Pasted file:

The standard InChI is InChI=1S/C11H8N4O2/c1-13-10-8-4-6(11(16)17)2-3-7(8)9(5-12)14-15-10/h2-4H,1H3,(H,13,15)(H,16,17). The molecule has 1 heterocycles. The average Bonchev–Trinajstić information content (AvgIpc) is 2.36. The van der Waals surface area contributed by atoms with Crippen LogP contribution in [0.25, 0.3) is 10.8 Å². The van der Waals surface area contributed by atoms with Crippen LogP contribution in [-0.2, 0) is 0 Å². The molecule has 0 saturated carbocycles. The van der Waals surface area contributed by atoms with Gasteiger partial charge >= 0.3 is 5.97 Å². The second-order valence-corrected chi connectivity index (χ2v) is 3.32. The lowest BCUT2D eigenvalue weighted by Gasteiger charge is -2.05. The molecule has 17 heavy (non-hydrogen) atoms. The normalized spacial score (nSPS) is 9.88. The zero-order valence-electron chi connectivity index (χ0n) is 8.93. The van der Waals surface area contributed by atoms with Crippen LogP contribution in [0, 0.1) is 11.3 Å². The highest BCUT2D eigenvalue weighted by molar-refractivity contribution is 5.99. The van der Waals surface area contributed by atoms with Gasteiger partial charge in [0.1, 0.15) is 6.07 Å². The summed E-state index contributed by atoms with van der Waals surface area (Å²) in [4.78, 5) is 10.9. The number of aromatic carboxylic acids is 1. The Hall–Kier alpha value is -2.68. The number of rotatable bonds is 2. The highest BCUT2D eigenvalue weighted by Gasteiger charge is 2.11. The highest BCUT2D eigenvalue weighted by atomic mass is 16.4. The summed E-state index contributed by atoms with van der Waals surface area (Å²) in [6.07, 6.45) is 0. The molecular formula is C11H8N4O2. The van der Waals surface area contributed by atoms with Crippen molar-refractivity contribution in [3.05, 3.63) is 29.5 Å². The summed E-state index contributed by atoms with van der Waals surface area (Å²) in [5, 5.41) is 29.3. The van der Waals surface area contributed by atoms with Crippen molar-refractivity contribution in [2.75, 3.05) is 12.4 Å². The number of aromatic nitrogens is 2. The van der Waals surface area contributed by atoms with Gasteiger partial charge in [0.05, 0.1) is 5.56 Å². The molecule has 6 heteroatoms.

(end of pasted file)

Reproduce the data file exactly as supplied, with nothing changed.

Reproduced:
The standard InChI is InChI=1S/C11H8N4O2/c1-13-10-8-4-6(11(16)17)2-3-7(8)9(5-12)14-15-10/h2-4H,1H3,(H,13,15)(H,16,17). The molecule has 1 heterocycles. The average Bonchev–Trinajstić information content (AvgIpc) is 2.36. The van der Waals surface area contributed by atoms with Crippen LogP contribution in [0.25, 0.3) is 10.8 Å². The van der Waals surface area contributed by atoms with Crippen LogP contribution in [-0.2, 0) is 0 Å². The molecule has 0 saturated carbocycles. The van der Waals surface area contributed by atoms with Gasteiger partial charge >= 0.3 is 5.97 Å². The second-order valence-corrected chi connectivity index (χ2v) is 3.32. The lowest BCUT2D eigenvalue weighted by Gasteiger charge is -2.05. The molecule has 17 heavy (non-hydrogen) atoms. The normalized spacial score (nSPS) is 9.88. The zero-order valence-electron chi connectivity index (χ0n) is 8.93. The van der Waals surface area contributed by atoms with Crippen LogP contribution in [0, 0.1) is 11.3 Å². The highest BCUT2D eigenvalue weighted by molar-refractivity contribution is 5.99. The van der Waals surface area contributed by atoms with Gasteiger partial charge in [0.1, 0.15) is 6.07 Å². The summed E-state index contributed by atoms with van der Waals surface area (Å²) in [4.78, 5) is 10.9. The number of aromatic carboxylic acids is 1. The Hall–Kier alpha value is -2.68. The number of rotatable bonds is 2. The highest BCUT2D eigenvalue weighted by Gasteiger charge is 2.11. The highest BCUT2D eigenvalue weighted by atomic mass is 16.4. The summed E-state index contributed by atoms with van der Waals surface area (Å²) in [6.07, 6.45) is 0. The molecular formula is C11H8N4O2. The van der Waals surface area contributed by atoms with Crippen molar-refractivity contribution in [3.05, 3.63) is 29.5 Å². The summed E-state index contributed by atoms with van der Waals surface area (Å²) in [5, 5.41) is 29.3. The van der Waals surface area contributed by atoms with Crippen molar-refractivity contribution in [2.75, 3.05) is 12.4 Å². The number of aromatic nitrogens is 2. The van der Waals surface area contributed by atoms with Gasteiger partial charge in [0.05, 0.1) is 5.56 Å². The molecule has 6 heteroatoms.